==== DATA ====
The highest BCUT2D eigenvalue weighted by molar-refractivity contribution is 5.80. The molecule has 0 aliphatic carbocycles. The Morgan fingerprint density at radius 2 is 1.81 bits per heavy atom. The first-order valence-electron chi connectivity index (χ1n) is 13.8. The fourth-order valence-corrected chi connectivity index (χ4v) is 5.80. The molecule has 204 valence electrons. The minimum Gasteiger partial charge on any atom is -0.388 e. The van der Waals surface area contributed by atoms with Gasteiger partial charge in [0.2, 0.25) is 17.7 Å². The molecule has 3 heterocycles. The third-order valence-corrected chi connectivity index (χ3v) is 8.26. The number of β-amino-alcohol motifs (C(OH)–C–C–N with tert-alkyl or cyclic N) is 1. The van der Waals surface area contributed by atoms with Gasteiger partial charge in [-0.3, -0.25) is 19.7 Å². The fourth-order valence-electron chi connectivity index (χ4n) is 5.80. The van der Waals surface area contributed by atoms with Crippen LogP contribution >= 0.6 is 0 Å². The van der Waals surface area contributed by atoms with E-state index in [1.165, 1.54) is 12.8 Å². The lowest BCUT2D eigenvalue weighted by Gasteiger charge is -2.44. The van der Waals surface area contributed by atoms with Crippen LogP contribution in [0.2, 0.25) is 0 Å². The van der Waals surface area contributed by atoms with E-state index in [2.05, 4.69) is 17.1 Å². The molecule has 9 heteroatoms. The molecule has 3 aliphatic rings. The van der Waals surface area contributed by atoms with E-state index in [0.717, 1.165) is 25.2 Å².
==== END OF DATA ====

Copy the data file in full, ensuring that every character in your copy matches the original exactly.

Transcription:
The highest BCUT2D eigenvalue weighted by molar-refractivity contribution is 5.80. The molecule has 0 aliphatic carbocycles. The Morgan fingerprint density at radius 2 is 1.81 bits per heavy atom. The first-order valence-electron chi connectivity index (χ1n) is 13.8. The fourth-order valence-corrected chi connectivity index (χ4v) is 5.80. The molecule has 204 valence electrons. The minimum Gasteiger partial charge on any atom is -0.388 e. The van der Waals surface area contributed by atoms with Gasteiger partial charge in [0.2, 0.25) is 17.7 Å². The molecule has 3 heterocycles. The third-order valence-corrected chi connectivity index (χ3v) is 8.26. The number of β-amino-alcohol motifs (C(OH)–C–C–N with tert-alkyl or cyclic N) is 1. The van der Waals surface area contributed by atoms with Gasteiger partial charge in [-0.3, -0.25) is 19.7 Å². The fourth-order valence-electron chi connectivity index (χ4n) is 5.80. The van der Waals surface area contributed by atoms with Crippen LogP contribution >= 0.6 is 0 Å². The van der Waals surface area contributed by atoms with E-state index in [1.165, 1.54) is 12.8 Å². The lowest BCUT2D eigenvalue weighted by Gasteiger charge is -2.44. The van der Waals surface area contributed by atoms with Crippen LogP contribution in [0.2, 0.25) is 0 Å². The van der Waals surface area contributed by atoms with E-state index in [2.05, 4.69) is 17.1 Å². The molecule has 9 heteroatoms. The molecule has 3 aliphatic rings. The van der Waals surface area contributed by atoms with E-state index in [0.717, 1.165) is 25.2 Å².